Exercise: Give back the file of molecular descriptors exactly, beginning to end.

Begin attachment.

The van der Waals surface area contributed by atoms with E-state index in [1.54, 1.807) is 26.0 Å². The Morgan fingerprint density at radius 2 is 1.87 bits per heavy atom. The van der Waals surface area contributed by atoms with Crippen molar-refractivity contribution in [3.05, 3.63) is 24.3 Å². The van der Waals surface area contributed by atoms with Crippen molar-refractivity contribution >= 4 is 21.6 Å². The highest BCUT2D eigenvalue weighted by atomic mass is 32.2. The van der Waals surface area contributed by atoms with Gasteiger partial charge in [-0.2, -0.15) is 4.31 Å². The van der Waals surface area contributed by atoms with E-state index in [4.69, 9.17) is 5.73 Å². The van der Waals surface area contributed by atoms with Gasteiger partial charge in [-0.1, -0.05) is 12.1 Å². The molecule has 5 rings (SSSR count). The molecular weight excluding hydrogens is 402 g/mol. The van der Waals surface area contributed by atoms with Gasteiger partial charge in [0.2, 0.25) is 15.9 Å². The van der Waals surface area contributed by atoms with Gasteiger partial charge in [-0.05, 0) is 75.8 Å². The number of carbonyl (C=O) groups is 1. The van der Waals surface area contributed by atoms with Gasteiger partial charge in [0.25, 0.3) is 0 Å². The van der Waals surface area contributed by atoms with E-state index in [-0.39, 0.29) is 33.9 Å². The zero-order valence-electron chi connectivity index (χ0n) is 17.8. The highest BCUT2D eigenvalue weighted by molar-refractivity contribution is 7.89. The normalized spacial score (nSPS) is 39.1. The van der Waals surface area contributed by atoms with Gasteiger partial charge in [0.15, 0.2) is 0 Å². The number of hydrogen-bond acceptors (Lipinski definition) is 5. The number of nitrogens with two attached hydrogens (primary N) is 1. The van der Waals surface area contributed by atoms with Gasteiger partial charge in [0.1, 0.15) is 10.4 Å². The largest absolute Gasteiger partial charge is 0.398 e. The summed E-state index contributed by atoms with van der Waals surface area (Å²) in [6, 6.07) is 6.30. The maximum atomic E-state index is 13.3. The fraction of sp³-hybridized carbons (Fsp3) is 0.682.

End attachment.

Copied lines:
The van der Waals surface area contributed by atoms with E-state index in [1.54, 1.807) is 26.0 Å². The Morgan fingerprint density at radius 2 is 1.87 bits per heavy atom. The van der Waals surface area contributed by atoms with Crippen molar-refractivity contribution in [3.05, 3.63) is 24.3 Å². The van der Waals surface area contributed by atoms with Crippen molar-refractivity contribution >= 4 is 21.6 Å². The highest BCUT2D eigenvalue weighted by atomic mass is 32.2. The van der Waals surface area contributed by atoms with Gasteiger partial charge in [-0.2, -0.15) is 4.31 Å². The van der Waals surface area contributed by atoms with E-state index in [4.69, 9.17) is 5.73 Å². The van der Waals surface area contributed by atoms with Gasteiger partial charge in [-0.1, -0.05) is 12.1 Å². The molecule has 5 rings (SSSR count). The molecular weight excluding hydrogens is 402 g/mol. The van der Waals surface area contributed by atoms with Gasteiger partial charge in [0.2, 0.25) is 15.9 Å². The van der Waals surface area contributed by atoms with Gasteiger partial charge in [-0.05, 0) is 75.8 Å². The number of carbonyl (C=O) groups is 1. The van der Waals surface area contributed by atoms with Gasteiger partial charge in [0.25, 0.3) is 0 Å². The van der Waals surface area contributed by atoms with E-state index in [-0.39, 0.29) is 33.9 Å². The zero-order valence-electron chi connectivity index (χ0n) is 17.8. The highest BCUT2D eigenvalue weighted by molar-refractivity contribution is 7.89. The normalized spacial score (nSPS) is 39.1. The van der Waals surface area contributed by atoms with Gasteiger partial charge in [0.15, 0.2) is 0 Å². The number of hydrogen-bond acceptors (Lipinski definition) is 5. The number of nitrogens with two attached hydrogens (primary N) is 1. The van der Waals surface area contributed by atoms with Gasteiger partial charge in [0.1, 0.15) is 10.4 Å². The largest absolute Gasteiger partial charge is 0.398 e. The summed E-state index contributed by atoms with van der Waals surface area (Å²) in [6, 6.07) is 6.30. The maximum atomic E-state index is 13.3. The fraction of sp³-hybridized carbons (Fsp3) is 0.682.